H1N1 Spurs Scramble For Hospital Beds

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A new study warns that the H1N1 flu may strike as many as 35 percent of Americans. A report by the non-profit group Trust for America's Health found that hospitals in more than a dozen states could run out of beds. Host Liane Hansen speaks to Dr. Robert Galvin, commissioner of the Connecticut Department of Public Health, about the measures he's taking to ensure there are hospital beds available in his state this winter.

LIANE HANSEN, host:

A new study warns that the H1N1 flu may strike as many as 35 percent of Americans. And a report by the nonprofit group Trust for America's Health found that hospitals in more than a dozen states could run out of beds. Connecticut is one of those states.

Dr. Robert Galvin is commissioner of the Connecticut Department of Public Health, and he joins us from member station WNPR in Hartford. Welcome, Dr. Galvin.

Dr. ROBERT GALVIN (Commissioner, Connecticut Department of Public Health): You're welcome.

HANSEN: Thank you. So, the study finds Connecticut could exceed its hospital bed supply by 148 percent? Wow. Why is that?

Dr. GALVIN: That is a very large number that appears to be a worst case scenario. And should it be, all those illnesses would not occur simultaneously. Ordinarily, a day-to-day basis, we have approximately 9,500 beds. Those beds as of yesterday, we had 1,600 empty beds. So, the 9,500 beds are not filled all the time.

HANSEN: Right. But only 1,600 were available this week.

Dr. GALVIN: Sixteen hundred. So, if we had to absorb 1,600 all at one time, that's possible. We wouldn't expect that to happen under ordinary circumstances. Each hospital has a plan to expand their bed capacity. And the initial plan starts with cancelling any type of elective procedures - elective surgeries and the like - and opening up beds. So, there is certainly plans in effect to increase the capacity of the institutions.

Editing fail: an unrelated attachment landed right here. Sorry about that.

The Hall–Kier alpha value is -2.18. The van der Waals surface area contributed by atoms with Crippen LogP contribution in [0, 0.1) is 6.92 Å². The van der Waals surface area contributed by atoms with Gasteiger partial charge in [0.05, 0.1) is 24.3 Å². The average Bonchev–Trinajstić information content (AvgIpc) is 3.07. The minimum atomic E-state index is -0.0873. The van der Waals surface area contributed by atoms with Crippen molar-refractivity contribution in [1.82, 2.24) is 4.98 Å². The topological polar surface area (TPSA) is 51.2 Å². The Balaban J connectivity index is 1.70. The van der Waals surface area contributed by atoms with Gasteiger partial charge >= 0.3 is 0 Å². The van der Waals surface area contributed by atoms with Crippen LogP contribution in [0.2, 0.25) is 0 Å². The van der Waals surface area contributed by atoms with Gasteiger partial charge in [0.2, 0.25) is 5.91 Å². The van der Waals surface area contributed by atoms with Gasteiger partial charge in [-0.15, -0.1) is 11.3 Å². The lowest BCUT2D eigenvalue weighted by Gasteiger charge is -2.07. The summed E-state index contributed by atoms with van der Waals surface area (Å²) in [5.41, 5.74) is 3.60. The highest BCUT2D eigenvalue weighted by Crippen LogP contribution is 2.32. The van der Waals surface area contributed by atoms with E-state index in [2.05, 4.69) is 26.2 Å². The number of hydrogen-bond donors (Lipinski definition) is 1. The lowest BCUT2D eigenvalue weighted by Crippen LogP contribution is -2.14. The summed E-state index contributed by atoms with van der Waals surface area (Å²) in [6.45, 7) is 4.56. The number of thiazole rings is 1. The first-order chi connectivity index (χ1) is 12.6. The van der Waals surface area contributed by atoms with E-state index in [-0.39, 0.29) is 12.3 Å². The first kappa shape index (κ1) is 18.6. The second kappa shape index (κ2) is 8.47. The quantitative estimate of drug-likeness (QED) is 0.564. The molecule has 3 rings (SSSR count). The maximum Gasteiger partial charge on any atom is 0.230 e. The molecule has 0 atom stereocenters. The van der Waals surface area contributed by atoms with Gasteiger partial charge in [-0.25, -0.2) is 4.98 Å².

HANSEN: Are you expecting floods of people in the emergency rooms?

Dr. GALVIN: That's one of the things that we're very concerned about. And we are using every means we can to disseminate information that proceeding directly to the emergency room is not the best way under many circumstances to get care.

But we have our Web site, we have a call-in number so that we can educate people and try to keep them from crowding. And it's the crowding that's the problem in the emergency room - in addition to the waiting - but the crowding predisposes the spreading a respiratory disease.

HANSEN: Have you been able to calculate what the cost to your state would be if there were so many cases of swine flu that the hospitals were virtually full, almost full?

Dr. GALVIN: We can't break that out as a figure. Every year we have lots of people in the hospital with flu, but they also have other problems. If there were a very large influx of patients, the cost would probably end up in the hundreds of millions of dollars. When hospitals run out of spaces that they can create internally, they all have other locations. Now, opening up those facilities is also going to add cost.

HANSEN: Are you treating this any differently, given that the high-risk group are young people and not the elderly?

Dr. GALVIN: Fifty percent of the people with this flu are 24 years of age or less. So, we're dealing with a young population. We're working very closely with the state department of education in Connecticut. We have 900,000 K through 12 students in Connecticut, and we want to get as much vaccine out to the school-age and teenage population as we can.

HANSEN: Dr. Robert Galvin is commissioner of the Connecticut Department of Public Health. He joined us from member station WNPR in Hartford. Thank you, Dr. Galvin.

Dr. GALVIN: You're entirely welcome.

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